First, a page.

© José Luis Filpo Cabana/cc-by-3.0

© José Luis Filpo Cabana/cc-by-3.0

The Royal Palace of Aranjuez (Spanish: Palacio Real de Aranjuez) is a former Spanish royal residence. It is located 5 km south of Madrid in the town of Aranjuez, Spain. It was established around the time Philip II of Spain moved the capital from Toledo to Madrid. Aranjuez became one of four seasonal seats of government, occupied during the springtime (from about holy week). Thereafter, the court moved successively to Rascafría, El Escorial and wintered in Madrid.   read more…

Great Synagogue in Plzeň

10 June 2022 | Author/Destination: | Rubric: General Reading Time:  5 minutes

© Otto Domes/cc-by-sa-4.0

© Otto Domes/cc-by-sa-4.0

The Great Synagogue (Czech: Velká Synagoga) in Plzeň (Pilsen), Czech Republic is the second largest synagogue in Europe. A Viennese architect Max Fleischer drew up the original plans for the synagogue in Gothic style with granite buttresses and twin 65-meter towers. The cornerstone was laid on 2 December 1888 and that was about as far as it got. City councillors rejected the plan in a clear case of tower envy as they felt that the grand erection would compete with the nearby Cathedral of St. Bartholomew.   read more…

Cathedral Quarter in Belfast

8 June 2022 | Author/Destination: | Rubric: General Reading Time:  13 minutes

St. Anne Catherdal - flickr.com - Stuart/cc-by-sa-2.0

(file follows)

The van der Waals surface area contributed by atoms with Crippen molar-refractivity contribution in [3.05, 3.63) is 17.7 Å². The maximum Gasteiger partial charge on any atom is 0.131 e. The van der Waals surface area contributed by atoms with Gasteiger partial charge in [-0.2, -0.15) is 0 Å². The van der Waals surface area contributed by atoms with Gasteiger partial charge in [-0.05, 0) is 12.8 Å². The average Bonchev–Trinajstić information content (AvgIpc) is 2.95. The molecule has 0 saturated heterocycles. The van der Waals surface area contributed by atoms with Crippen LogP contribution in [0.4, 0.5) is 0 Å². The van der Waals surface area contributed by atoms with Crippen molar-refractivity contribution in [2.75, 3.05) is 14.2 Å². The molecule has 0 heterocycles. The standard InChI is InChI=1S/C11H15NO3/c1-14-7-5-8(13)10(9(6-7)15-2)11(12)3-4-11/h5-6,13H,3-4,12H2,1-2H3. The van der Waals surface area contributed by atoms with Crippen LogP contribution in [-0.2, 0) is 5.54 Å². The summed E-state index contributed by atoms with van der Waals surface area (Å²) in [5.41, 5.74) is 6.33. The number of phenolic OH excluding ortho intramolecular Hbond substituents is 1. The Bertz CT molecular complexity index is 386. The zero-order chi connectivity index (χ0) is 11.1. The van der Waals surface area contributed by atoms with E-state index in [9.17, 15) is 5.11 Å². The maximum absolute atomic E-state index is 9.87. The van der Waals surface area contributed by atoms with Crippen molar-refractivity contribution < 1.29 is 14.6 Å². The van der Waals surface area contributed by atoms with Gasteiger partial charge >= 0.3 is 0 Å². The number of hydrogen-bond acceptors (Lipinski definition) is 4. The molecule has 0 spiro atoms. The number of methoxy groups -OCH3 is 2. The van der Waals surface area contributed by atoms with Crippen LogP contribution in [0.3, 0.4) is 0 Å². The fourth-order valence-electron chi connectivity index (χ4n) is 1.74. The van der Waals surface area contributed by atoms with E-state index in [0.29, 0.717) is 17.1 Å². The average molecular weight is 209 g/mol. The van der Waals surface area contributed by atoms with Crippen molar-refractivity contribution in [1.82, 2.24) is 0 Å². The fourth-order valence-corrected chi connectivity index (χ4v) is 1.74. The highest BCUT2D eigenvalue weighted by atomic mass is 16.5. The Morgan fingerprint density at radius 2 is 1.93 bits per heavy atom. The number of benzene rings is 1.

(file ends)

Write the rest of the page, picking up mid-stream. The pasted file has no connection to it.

St. Anne Catherdal – flickr.com – Stuart/cc-by-sa-2.0

The Cathedral Quarter (Irish: Ceathrú na hArdeaglaise) in Belfast, Northern Ireland, is a developing area of the city, roughly situated between Royal Avenue near where the Belfast Central Library building is, and the Dunbar Link in the city centre. From one of its corners, the junction of Royal Avenue, Donegall Street and York Street, the Cathedral Quarter lies south and east. Part of the area, centred on Talbot Street behind the cathedral, was formerly called the Half Bap. The “Little Italy” area was on the opposite side of Great Patrick Street centred on Little Patrick Street and Nelson Street. The Cathedral Quarter extends out to the edge of what can be referred as the old merchant quarter of the city. Past where the merchant area meets the Cathedral Quarter is still mostly merchant trade and services orientated and undeveloped for visitor services. The Cathedral Quarter is so called because St Anne’s Cathedral, a Church of Ireland cathedral, lies at its heart.   read more…